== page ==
There was a blackmail case. Two or three elderly neighbors had received blackmail letters saying, "We know what you did and we're going to tell everybody unless you put this money in this particular place, behind a shed." In this case, the police were fairly sure that they had the right person; it was a woman who lived locally and was known to them previously.

So what they did was to collect a lot of writings from her home. They had a search warrant and collected various diaries and letters that she didn't dispute she had written. They were in her handwriting and so on. I was provided with them and the blackmail letters and produced a report based on the consistencies between the two.

There were particular spelling errors that kept popping up. We're not always fortunate enough for the same words or features to actually occur in both, but fortunately in this case, several words did come up in both sets. I was able to say that, based on the misspellings and various other features, the letters were consistent with her style.

How reliable are all methods? Are they usually used to back up some other piece of evidence, or can they be used alone?
We would generally say that they should be taken into consideration in the context of other evidence. In the blackmail case, the only thing I could comment on was the letters that had been received by the victims, comparing them to the writings of the police's chief suspect.


What you need to bear in mind is that, although I said there were a number of consistencies here, they'd also found the typewriter that had been used to type the letters in the suspect's shed. It was wrapped up in a bag that only had her fingerprints on it. Obviously linguists can contribute to convictions, but I would shy away from saying this kind of evidence should be used in isolation in these cases.

I noticed one of your personal areas of research is "modeling online identities." How has forensic linguistics changed in the online world?
We had to work very hard to refine our methods, because traditionally when this idea of authorship analysis first emerged we were working with quite lengthy texts. Obviously with internet developments, texting, instant messaging, and so on, we tend to work with very short texts.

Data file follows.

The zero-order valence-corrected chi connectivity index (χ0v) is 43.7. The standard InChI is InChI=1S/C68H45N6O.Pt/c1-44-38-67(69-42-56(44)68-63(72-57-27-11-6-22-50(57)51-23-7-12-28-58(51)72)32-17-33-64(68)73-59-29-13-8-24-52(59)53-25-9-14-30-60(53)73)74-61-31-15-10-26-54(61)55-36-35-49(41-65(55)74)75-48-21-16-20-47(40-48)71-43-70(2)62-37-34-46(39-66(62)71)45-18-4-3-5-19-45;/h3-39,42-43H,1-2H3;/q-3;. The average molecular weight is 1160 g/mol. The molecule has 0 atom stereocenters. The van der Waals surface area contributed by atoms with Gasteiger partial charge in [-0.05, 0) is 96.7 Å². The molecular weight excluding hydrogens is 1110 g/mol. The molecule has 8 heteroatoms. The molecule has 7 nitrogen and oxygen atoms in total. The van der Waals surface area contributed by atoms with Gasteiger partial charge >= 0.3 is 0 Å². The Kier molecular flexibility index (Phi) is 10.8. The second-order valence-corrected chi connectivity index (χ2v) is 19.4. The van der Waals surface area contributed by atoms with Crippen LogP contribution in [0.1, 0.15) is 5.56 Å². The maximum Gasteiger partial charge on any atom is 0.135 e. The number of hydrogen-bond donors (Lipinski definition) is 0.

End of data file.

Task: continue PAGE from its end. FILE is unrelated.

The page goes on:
This is why we've moved towards these last couple of projects; there was "modeling online identities," and there was also a project on Twitter. We asked, are we able to actually comment on the authorship of 140 characters? We've actually done quite well—it turns out there is potential for commenting on patterns of consistency with those sort of texts.

Professor Tim Grant

What kind of cases and crimes might this research be useful for? Or has it been useful already?
My colleague Professor Tim Grant worked on a case in Staffordshire. A house had burnt down and there was a husband and wife and two children. The husband managed to rescue his two children, but his wife had apparently perished in the house fire. The police had their suspicions, and there were various things that made them think it was the husband who had murdered his wife and set the fire to cover his tracks.

What they'd established is that text messages had continued to be sent from the wife's phone that entire day, long after they thought she'd actually died. And so what Professor Tim Grant did was to compare the historical texting style of the wife—her name was Amanda Birks—and of her husband, Christopher Birks, and then to look at these messages that were sent on the day of the fire to say, are these texts actually consistent with her usual style of texting or are they actually more consistent with his?

He established that they were far more established with the husband's texting style. And, sure enough, I believe he pleaded guilty to actually having murdered his wife, and he had sent those messages from his wife's phone.